Who needs Santa? Beleaguered parents, that's who.
Thursday, December 23, 2010; 9:39 PM
I don't have the stamina for Santa. It takes way too much work to perpetuate the ever-evolving, increasingly elaborate myth of a fat man with unreasonable superpowers.
Whether it's maintaining the David Copperfield-size illusions to keep the magic alive for kids or fulfilling the unfortunate Secret Santa draw of the creepy guy in the billing department, playing Saint Nick to the hilt is exhausting.
And it's not like technology has made this any easier.
We've had NORAD tracking Santa since 1958. Even before that, large-scale operations were in place to respond to the mountains of letters that children send to Santa.
And many of us remember our local TV weatherman, in his goldenrod suit and flaccid Santa hat, giving the weather report for Santa's ride on Christmas Eve.
Today, you can get e-mails from Santa or even get him to send your kids a text. If that's not enough, they can log into their Twitter account and get Santa's tweets.
It used to be that a trip to the shopping mall Santa and the portrait of an often screaming child on his lap was enough evidence to prove Santa's existence. (Take a look at some of the pictures of scared Santa kids online, both disturbing and hilarious).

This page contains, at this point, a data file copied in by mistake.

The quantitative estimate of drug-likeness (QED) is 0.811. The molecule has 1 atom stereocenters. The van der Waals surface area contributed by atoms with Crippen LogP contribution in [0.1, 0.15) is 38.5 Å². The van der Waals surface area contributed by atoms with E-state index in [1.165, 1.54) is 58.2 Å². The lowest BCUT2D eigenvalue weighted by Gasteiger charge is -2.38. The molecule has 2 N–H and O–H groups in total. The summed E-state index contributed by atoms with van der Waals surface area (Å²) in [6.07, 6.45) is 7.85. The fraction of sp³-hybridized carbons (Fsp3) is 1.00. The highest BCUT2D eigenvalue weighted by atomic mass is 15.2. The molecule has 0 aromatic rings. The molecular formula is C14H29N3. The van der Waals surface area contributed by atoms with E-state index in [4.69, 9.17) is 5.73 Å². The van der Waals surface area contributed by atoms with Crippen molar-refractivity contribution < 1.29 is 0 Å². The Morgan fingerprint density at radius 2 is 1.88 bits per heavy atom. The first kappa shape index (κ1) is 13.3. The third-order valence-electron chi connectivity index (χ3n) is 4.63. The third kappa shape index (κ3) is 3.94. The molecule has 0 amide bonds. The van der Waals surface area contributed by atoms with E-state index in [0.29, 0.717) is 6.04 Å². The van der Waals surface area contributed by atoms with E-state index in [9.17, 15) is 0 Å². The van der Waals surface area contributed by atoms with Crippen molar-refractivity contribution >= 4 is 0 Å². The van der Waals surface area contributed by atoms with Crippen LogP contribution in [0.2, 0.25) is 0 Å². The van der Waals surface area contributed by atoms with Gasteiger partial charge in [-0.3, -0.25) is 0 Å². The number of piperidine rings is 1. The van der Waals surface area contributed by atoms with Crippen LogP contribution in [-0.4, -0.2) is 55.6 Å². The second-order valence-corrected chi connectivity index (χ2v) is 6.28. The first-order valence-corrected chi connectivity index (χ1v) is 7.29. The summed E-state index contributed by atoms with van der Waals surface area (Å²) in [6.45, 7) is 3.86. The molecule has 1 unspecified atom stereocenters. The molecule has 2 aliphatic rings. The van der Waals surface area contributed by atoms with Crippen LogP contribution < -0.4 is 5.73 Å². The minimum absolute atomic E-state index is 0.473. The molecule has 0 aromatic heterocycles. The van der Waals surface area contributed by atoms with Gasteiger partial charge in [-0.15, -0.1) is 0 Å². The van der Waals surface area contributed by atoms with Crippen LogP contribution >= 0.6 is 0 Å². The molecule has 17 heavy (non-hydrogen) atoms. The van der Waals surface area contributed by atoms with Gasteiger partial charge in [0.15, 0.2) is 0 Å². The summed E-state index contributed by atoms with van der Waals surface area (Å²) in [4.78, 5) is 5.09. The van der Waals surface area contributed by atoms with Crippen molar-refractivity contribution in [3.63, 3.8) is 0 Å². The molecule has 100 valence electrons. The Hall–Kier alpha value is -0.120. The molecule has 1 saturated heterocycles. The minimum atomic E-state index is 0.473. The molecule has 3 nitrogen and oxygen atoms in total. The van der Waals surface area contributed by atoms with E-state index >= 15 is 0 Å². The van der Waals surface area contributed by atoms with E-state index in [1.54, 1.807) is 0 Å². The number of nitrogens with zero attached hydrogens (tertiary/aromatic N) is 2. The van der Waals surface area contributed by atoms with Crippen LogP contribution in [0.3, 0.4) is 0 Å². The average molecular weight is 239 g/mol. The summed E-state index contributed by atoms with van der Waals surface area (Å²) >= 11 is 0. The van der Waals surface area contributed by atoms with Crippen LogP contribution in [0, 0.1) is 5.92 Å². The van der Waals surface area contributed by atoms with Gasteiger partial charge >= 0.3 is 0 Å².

One of the best new tools on the market, amid many highlighted recently in a Wall Street Journal piece about Santa iPhone apps, comes from a guy in Leesburg, who runs a Web site called Capture the Magic.
For $9.95, he will present your children with photographic evidence of Santa lurking in your own home. You upload a snap of your living room, roof or whatever. He'll digitally add Santa to the scene, choosing from one of at least 150 poses he shot of a Santa model (that had to be the best gig in town - $1,500 and no screaming kids).
There are the elaborate hiding of gifts, the special wrapping paper that you have to hide and make certain it doesn't make a reappearance covering Uncle Stan's Slanket and, of course, the cookies you must dispense with before dawn.
How many times has a parent who has been up all night wrapping, constructing and decorating scream "THE COOKIES!" at a spouse who forgot to take a bite and leave a mess of crumbs before the kids came downstairs.
My moment of stupid Santics was much more public last year. A couple walking along our sidewalk saw me frantically chewing and spitting carrots out all over our porch and steps at 8 a.m., when I realized I'd forgotten the blasted "reindeer ate the carrots and left a mess" ruse I short-sightedly concocted a couple of years ago.